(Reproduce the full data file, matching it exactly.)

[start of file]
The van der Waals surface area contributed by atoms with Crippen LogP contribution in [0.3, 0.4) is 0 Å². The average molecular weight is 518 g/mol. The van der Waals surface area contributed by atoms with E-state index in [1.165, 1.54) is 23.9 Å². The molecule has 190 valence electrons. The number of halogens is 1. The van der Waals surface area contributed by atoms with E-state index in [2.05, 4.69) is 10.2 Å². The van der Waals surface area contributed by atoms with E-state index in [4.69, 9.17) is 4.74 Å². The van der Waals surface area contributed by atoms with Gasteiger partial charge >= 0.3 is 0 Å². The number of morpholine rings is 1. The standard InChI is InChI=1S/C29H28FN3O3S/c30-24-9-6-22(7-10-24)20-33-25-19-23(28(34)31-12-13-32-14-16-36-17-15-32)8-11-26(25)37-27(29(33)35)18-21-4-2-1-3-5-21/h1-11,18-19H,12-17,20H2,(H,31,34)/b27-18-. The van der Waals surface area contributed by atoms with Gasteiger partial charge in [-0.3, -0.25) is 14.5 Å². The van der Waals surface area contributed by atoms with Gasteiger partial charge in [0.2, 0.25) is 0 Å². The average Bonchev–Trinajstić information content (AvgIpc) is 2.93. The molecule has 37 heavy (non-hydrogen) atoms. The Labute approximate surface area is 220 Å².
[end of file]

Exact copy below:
The van der Waals surface area contributed by atoms with Crippen LogP contribution in [0.3, 0.4) is 0 Å². The average molecular weight is 518 g/mol. The van der Waals surface area contributed by atoms with E-state index in [1.165, 1.54) is 23.9 Å². The molecule has 190 valence electrons. The number of halogens is 1. The van der Waals surface area contributed by atoms with E-state index in [2.05, 4.69) is 10.2 Å². The van der Waals surface area contributed by atoms with E-state index in [4.69, 9.17) is 4.74 Å². The van der Waals surface area contributed by atoms with Gasteiger partial charge >= 0.3 is 0 Å². The number of morpholine rings is 1. The standard InChI is InChI=1S/C29H28FN3O3S/c30-24-9-6-22(7-10-24)20-33-25-19-23(28(34)31-12-13-32-14-16-36-17-15-32)8-11-26(25)37-27(29(33)35)18-21-4-2-1-3-5-21/h1-11,18-19H,12-17,20H2,(H,31,34)/b27-18-. The van der Waals surface area contributed by atoms with Gasteiger partial charge in [-0.3, -0.25) is 14.5 Å². The van der Waals surface area contributed by atoms with Gasteiger partial charge in [0.2, 0.25) is 0 Å². The average Bonchev–Trinajstić information content (AvgIpc) is 2.93. The molecule has 37 heavy (non-hydrogen) atoms. The Labute approximate surface area is 220 Å².